30 review for Ilongot Headhunting, 1883-1974: A Study in Society and History

  1. 4 out of 5

    Bob Newman

    Losing your head over history The Ilongots, never a numerous people, traditionally lived in the forested mountains of central Luzon, in the Philippines. Though they may number as many as 50,000 today, most of them do not live in their traditional lands. The reasons are cultural, historical, economic, or all three. Up to the early 1970s, most Ilongots still followed what might be called a "traditional" life, though a main point of Rosaldo's work is to question that very word. The question for rea Losing your head over history The Ilongots, never a numerous people, traditionally lived in the forested mountains of central Luzon, in the Philippines. Though they may number as many as 50,000 today, most of them do not live in their traditional lands. The reasons are cultural, historical, economic, or all three. Up to the early 1970s, most Ilongots still followed what might be called a "traditional" life, though a main point of Rosaldo's work is to question that very word. The question for readers of this book is "do you really need to know very much about an obscure Philippine people ?" The answer for those who are not Southeast Asia specialists is probably "no". However, ILONGOT HEADHUNTING is not a straight-out ethnography, nor is it an exciting (titillating?) book about gruesome, exotic practices in the jungle. It is a very interesting and serious attempt to reverse the old anthropological habit of presenting small, isolated societies as if they existed in a vacuum, without history, without any influences from outside. Rosaldo wants to do away with the notion of the "timeless primitive". All peoples have history and their lives and actions definitely reflect it. Just because anthropologists did not find neat books and historical records in such places as the Ilongot mountains does not mean life never changed there. The life cycle of the individual, long a favorite focus for anthropologists, was never an "immutable structure". People's lives constantly changed from generation to generation. Rosaldo painstakingly weaves a story of clans, feuds, marriages, relationships with outsiders, and new influences to show that Ilongot history---though not remembered for much more than a century by the people---played a definite role in many aspects of their lives. In fact, they were obsessed by history.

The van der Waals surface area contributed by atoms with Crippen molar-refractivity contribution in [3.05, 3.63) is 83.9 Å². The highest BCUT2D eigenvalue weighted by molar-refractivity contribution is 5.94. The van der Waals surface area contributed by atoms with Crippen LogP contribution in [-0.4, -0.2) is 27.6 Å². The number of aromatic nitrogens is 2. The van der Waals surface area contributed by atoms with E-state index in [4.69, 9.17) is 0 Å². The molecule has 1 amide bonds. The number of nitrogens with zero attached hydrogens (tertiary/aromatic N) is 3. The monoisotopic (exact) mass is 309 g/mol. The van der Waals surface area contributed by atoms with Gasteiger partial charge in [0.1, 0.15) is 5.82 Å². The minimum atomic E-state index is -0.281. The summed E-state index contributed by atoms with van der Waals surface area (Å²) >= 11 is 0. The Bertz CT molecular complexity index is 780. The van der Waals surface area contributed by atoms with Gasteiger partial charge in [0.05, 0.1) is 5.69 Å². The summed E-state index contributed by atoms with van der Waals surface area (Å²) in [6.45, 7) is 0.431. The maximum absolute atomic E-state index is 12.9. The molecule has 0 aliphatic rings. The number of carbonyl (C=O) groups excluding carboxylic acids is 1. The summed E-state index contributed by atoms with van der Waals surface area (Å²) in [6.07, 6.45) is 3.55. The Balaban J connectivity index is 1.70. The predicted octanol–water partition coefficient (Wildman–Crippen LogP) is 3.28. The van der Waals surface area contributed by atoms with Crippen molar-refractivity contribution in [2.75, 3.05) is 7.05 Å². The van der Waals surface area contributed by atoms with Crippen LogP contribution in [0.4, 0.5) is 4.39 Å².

2. 5 out of 5

    Brenda